Digital History Seminar: 20th Century Spain

Repatriation of Basque Children

Spanish Civil War Begins

The Spanish Civil War began in July 17, 1936 when Francisco Franco lead a military coup from Morocco into mainland Spain. The war would last for close to 3 years, ending with a fascist victory. However my particular focus will be on the repatriation of the Basque children back to Spain. Including the groups that were involved in the evacuation and repatriation process such as, National Joint Committee for Spanish Relief, Basque Children’s Committee, among others. 

Evacuation Efforts

When the war began, several aid groups began to mobilize. One of the most prominent to mobilize was Spanish Medical Aid Committee (SMAC). From this organization developed The National Joint Committee for Spanish Relief (NJCSR).  These groups became part of what is known as the "Aid for Spain Campaign". [1] The National Joint Committee for Spanish Relief the group that organized the Basque Children’s Committee as the need for evacuations grew within the Basque Country. As war grew closer to the people defending Basque country they began to focus their needs on those of the Basque women and children. Other countries such as France, Belgium, Mexico, and others, had already been on board to accepting refugees however, Britain was far from interested. [2] Great Britain wanted to remain neutral among this conflict, having already signed the Non-Intervention Agreement. It wasn’t until the bombing of Guernica that serious actions began to take place in order to provide safety for the children. 

A separate organization known as the International Committee of the Red Cross (ICRC), was one of the first to completely oppose the idea of shipping these children off. [repatriation or return]. When the NJCSR and the BCC met  April 30, 1937 to continue the discussion of evacuation the Basque children to England just 4 days after the bombing of Guernica. The NJCSR and The Home Office of the UK set 3 agreements that would allow the children to travel. Them being; the Treasury will not be out any expense, the education and care of these children have to be funded privately, and only those who are noncombatants can leave. As well as a minimum of 10 shillings per week  by the BCC must be provided in order to sustain the children going overseas.[3] Following this The Home Office allowed that the children ages 5- 12 would be accepted in the UK. That age was increased to 15 just before the children were evacuated. [4] On May 23, 1937 3,889 Basque refugee children would board the Habana and set sail for Southampton, UK. Through out the children departure and their time over seas several groups like the Salvation Army, Basque Children Committee, NJCSR, etc. were some of the few that were working to raise more money for the children.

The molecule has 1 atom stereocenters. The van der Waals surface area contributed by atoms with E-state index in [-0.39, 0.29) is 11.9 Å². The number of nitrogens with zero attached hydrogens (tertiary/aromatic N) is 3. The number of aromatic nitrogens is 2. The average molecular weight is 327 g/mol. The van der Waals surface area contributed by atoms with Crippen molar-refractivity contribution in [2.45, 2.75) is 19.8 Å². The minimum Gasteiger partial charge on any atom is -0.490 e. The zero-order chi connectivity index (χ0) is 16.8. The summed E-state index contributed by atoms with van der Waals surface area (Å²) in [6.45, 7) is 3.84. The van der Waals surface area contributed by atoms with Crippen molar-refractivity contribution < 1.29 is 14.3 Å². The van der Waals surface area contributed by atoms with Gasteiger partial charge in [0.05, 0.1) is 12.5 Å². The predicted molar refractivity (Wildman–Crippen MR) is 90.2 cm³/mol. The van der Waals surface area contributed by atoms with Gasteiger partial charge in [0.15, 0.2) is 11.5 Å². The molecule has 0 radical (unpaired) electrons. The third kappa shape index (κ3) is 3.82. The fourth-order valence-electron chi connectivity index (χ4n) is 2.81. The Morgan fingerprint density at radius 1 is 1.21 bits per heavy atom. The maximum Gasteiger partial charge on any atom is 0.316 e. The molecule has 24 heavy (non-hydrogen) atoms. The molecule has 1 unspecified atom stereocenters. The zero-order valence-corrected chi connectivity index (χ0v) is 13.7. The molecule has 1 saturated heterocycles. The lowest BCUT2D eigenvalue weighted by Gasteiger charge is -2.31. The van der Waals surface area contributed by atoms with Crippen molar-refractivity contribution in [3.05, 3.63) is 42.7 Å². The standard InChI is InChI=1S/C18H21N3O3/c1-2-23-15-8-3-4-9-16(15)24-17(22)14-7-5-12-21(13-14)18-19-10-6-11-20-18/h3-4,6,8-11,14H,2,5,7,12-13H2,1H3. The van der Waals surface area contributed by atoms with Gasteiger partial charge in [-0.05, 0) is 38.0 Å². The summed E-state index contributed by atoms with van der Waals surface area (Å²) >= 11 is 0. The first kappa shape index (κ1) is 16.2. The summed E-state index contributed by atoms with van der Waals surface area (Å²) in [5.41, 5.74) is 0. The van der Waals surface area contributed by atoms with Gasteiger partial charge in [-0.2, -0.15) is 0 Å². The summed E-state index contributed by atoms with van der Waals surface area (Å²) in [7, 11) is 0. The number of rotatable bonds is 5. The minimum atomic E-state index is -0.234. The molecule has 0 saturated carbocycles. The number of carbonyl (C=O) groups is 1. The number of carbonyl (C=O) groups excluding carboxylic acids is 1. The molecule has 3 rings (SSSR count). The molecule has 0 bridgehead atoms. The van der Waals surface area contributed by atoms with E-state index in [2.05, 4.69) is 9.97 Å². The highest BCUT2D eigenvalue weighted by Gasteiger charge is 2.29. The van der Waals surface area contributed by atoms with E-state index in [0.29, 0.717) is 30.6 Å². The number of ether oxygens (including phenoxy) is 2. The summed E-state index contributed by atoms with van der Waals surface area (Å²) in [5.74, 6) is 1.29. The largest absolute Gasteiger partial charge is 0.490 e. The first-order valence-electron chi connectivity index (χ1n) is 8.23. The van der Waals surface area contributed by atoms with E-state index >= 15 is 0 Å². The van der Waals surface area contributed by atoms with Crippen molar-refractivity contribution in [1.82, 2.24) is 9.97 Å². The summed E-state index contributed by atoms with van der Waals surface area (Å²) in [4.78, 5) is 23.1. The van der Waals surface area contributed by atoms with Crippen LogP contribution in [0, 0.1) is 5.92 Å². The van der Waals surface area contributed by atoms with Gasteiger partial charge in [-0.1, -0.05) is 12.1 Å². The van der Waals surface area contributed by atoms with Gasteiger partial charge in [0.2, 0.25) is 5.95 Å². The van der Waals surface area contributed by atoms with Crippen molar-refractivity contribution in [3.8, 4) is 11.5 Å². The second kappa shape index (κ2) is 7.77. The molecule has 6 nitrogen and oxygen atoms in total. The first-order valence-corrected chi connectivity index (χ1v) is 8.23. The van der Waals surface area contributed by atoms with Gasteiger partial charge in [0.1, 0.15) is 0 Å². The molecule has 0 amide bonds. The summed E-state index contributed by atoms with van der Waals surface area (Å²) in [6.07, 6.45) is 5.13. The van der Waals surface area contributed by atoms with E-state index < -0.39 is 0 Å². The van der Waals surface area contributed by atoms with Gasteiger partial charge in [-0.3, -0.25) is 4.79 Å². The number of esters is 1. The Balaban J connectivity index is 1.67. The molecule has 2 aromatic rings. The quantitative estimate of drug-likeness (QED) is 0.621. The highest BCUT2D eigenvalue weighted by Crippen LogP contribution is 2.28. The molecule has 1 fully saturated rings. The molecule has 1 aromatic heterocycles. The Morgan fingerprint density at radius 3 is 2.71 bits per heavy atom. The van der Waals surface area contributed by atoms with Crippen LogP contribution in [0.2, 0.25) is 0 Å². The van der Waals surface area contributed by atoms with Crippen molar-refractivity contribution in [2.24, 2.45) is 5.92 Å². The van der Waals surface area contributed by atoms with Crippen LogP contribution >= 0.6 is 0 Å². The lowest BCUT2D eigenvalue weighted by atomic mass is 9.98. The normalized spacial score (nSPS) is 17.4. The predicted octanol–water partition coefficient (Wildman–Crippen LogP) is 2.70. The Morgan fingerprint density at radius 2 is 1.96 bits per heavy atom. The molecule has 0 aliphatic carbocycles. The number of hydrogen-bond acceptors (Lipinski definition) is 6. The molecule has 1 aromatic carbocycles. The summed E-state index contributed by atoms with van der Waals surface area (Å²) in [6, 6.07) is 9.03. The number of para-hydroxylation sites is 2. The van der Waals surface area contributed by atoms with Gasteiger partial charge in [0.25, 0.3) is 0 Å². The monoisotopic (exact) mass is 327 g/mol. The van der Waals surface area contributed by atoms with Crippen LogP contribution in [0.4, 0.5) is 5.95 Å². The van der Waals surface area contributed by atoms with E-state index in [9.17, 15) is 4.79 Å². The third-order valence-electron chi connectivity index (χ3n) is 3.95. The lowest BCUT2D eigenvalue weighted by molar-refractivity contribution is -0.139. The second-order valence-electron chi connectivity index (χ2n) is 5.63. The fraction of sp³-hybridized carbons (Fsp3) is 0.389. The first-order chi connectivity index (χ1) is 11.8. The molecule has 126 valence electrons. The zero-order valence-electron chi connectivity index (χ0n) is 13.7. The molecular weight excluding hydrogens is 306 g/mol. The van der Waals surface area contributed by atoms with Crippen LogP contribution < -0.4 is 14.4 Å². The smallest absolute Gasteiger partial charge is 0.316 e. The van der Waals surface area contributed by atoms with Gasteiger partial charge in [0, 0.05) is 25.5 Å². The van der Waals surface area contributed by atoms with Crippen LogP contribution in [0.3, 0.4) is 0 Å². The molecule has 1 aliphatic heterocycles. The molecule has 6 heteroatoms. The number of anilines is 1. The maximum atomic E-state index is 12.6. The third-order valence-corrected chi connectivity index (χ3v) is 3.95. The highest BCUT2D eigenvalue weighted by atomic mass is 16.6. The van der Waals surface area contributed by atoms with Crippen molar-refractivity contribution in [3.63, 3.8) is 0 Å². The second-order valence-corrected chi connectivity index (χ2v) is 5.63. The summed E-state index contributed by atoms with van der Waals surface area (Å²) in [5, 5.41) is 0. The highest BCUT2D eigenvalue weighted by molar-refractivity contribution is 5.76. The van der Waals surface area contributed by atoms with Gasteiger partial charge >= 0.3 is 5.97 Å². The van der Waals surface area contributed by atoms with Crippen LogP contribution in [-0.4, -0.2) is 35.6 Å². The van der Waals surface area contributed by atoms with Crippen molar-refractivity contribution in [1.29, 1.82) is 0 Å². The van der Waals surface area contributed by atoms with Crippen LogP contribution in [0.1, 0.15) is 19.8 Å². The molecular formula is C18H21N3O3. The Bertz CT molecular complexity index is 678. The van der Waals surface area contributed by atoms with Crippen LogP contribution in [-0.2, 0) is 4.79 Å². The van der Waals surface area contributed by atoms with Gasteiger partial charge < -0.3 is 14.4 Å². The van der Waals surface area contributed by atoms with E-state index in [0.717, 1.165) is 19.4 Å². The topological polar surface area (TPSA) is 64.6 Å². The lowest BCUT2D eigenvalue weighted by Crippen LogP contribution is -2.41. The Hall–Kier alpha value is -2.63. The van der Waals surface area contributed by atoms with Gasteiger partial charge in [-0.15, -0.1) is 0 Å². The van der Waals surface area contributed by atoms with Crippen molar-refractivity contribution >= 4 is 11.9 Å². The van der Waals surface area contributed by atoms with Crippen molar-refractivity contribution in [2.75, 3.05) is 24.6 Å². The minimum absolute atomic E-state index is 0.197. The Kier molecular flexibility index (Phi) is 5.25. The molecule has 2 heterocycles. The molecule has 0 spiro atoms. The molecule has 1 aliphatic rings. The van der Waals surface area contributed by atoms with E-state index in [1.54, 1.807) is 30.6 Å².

Upon arrival in Southampton, efforts were already happening to disperse the children among other camps in the UK. After arriving on the 23rd of May, 3 days later 400 left and were taken to London. [5] Many more children would leave Southampton and be spread across the UK in order for the resources provided by the different organizations such as the Salvation Army, to be better spread out. [6] However, just as these children had left, they were already being called back. Franco knew the Duke of Alba in Britain and pushed him to suggested the beginning stages of organizing a repatriation committee. [7] Franco would then move forward and begin spreading propaganda and lies about the horrible conditions these children were facing overseas. All to suggest that the children would no longer know or want to return to their beloved Spain. [8]

There were still many Catholics, Republicans, and Nationalist supporters who did not want these children to leave their home land to begin with. So, just as these children had left, they were already being told to come back home. In the beginning stages of the repatriation struggle, Bilbao had fallen to the fascist forces in June 18, 1936. For majority of the Republicans this secured their decision in letting their children remain in Britain, far away from the war.[9] Here begins a shift in when and why these children should be returned. 


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